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Client-side and Server-side JavaScript

This article explains the three major types of JavaScript, client-side, server-side and the core language. Server-side JavaScript is ideal for creating web applications that can be run on any platform, on any browser, and in any language. See the article for other advantages and disadvantages of each.

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By: Ibama Supreme Tmunotein
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October 20, 2004
  1. · Client-side and Server-side JavaScript
  2. · Core JavaScript
  3. · Client-Side and Server-Side JavaScript
  4. · CSJS vs. SSJS
  5. · SSJS VS. CGI
  6. · SSJS

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Client-side and Server-side JavaScript - CSJS vs. SSJS
(Page 4 of 6 )

The table below compares CSJS and SSJS. Note that the only syntactical difference between CSJS code and SSJS code is that for CSJS you use a <SCRIPT> tag rather than a <SERVER> tag in your HTML document. Remember, however, that SSJS provides a different set of objects from CSJS -- if you try to use CSJS objects in your server application, errors will result. Note that CSJS can be served by any server but only displayed by JavaScript-enabled browsers. SSJS must be served by a JavaScript-enabled server but can be displayed by any browser.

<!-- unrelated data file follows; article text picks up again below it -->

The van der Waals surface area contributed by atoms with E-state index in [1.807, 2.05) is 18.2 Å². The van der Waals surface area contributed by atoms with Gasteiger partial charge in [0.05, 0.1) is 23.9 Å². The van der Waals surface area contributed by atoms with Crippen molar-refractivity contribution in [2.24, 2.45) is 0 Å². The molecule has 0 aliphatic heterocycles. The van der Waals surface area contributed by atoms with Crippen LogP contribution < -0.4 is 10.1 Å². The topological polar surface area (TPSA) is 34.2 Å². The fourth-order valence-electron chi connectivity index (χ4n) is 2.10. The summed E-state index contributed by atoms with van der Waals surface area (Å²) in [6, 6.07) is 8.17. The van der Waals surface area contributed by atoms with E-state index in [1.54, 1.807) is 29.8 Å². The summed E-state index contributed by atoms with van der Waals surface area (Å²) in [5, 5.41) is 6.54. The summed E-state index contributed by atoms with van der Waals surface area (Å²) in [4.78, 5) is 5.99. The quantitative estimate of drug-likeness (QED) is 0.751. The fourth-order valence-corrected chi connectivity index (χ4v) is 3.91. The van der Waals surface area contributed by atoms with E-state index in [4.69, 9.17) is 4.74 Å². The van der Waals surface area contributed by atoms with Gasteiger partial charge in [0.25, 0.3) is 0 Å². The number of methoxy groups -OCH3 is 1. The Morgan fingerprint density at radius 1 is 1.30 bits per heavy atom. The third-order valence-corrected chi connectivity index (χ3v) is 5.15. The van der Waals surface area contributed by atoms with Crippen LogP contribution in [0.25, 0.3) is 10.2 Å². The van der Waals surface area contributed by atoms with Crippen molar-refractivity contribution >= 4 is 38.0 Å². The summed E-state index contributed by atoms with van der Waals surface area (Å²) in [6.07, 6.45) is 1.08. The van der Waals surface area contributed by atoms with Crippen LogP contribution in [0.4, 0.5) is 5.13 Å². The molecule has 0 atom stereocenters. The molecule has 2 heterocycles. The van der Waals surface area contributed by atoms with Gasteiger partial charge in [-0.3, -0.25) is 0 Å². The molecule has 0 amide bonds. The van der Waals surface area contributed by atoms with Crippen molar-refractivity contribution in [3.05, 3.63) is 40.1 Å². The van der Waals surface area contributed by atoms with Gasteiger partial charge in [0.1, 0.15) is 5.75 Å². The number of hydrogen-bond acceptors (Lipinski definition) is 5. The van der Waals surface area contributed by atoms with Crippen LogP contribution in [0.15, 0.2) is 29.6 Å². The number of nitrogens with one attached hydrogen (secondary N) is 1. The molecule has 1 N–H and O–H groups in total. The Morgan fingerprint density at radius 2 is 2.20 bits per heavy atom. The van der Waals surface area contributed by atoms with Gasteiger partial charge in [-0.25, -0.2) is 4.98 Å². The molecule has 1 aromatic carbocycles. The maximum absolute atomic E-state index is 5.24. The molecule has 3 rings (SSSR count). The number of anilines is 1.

Client browser (interpreted)

Server (compiled into SSJS byte code)


Not compiled

Application file (.web)



Any browser


Any server


You've probably heard the terms Livewire and server-side JavaScript used interchangeably, but they're two distinctly different technologies. When Livewire was released as a product by Netscape in 1996, it contained site management utilities and provided database connectivity via SSJS on Netscape Enterprise Server 2.0. In 1997, Livewire was included with Enterprise Server 3.0, so it's no longer a separate product. Netscape began to refer to the database access engine itself as Livewire and to distinguish it from the language that the database applications are written in, SSJS.

The diagram below shows how SSJS interacts with LiveWire to connect with a variety of databases (DB2, Informix, Oracle, Sybase, and ODBC-compliant databases). SSJS provides developers with a collection of objects (such as the database, DbPool, and cursor objects) that interact with the LiveWire database access engine to communicate with a database. At the same time, some of the objects that are part of SSJS (the file, SendMail, and state management objects) do not interact with LiveWire. Remember that LiveWire involves database access only, whereas SSJS encompasses database access and additional server-side functionality.


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